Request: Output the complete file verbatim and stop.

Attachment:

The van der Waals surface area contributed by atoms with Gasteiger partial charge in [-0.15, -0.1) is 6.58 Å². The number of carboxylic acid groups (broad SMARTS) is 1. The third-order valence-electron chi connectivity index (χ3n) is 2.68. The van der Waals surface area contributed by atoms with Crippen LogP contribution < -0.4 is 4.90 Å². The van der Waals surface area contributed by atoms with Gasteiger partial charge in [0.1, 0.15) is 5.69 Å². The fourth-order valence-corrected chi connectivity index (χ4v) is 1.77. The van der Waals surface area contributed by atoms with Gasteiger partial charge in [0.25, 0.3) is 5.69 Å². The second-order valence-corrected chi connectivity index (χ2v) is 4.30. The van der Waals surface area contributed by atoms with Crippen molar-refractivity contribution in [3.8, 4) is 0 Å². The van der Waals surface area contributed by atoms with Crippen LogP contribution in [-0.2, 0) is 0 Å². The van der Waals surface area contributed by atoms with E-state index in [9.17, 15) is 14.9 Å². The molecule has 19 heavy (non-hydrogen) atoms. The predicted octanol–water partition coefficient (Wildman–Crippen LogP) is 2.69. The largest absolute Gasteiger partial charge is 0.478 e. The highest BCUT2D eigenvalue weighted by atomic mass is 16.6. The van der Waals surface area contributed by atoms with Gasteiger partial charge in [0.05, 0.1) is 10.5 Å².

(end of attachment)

The van der Waals surface area contributed by atoms with Gasteiger partial charge in [-0.15, -0.1) is 6.58 Å². The number of carboxylic acid groups (broad SMARTS) is 1. The third-order valence-electron chi connectivity index (χ3n) is 2.68. The van der Waals surface area contributed by atoms with Crippen LogP contribution < -0.4 is 4.90 Å². The van der Waals surface area contributed by atoms with Gasteiger partial charge in [0.1, 0.15) is 5.69 Å². The fourth-order valence-corrected chi connectivity index (χ4v) is 1.77. The van der Waals surface area contributed by atoms with Gasteiger partial charge in [0.25, 0.3) is 5.69 Å². The second-order valence-corrected chi connectivity index (χ2v) is 4.30. The van der Waals surface area contributed by atoms with Crippen molar-refractivity contribution in [3.8, 4) is 0 Å². The van der Waals surface area contributed by atoms with Crippen LogP contribution in [-0.2, 0) is 0 Å². The van der Waals surface area contributed by atoms with E-state index in [9.17, 15) is 14.9 Å². The molecule has 19 heavy (non-hydrogen) atoms. The predicted octanol–water partition coefficient (Wildman–Crippen LogP) is 2.69. The largest absolute Gasteiger partial charge is 0.478 e. The highest BCUT2D eigenvalue weighted by atomic mass is 16.6. The van der Waals surface area contributed by atoms with Gasteiger partial charge in [0.05, 0.1) is 10.5 Å².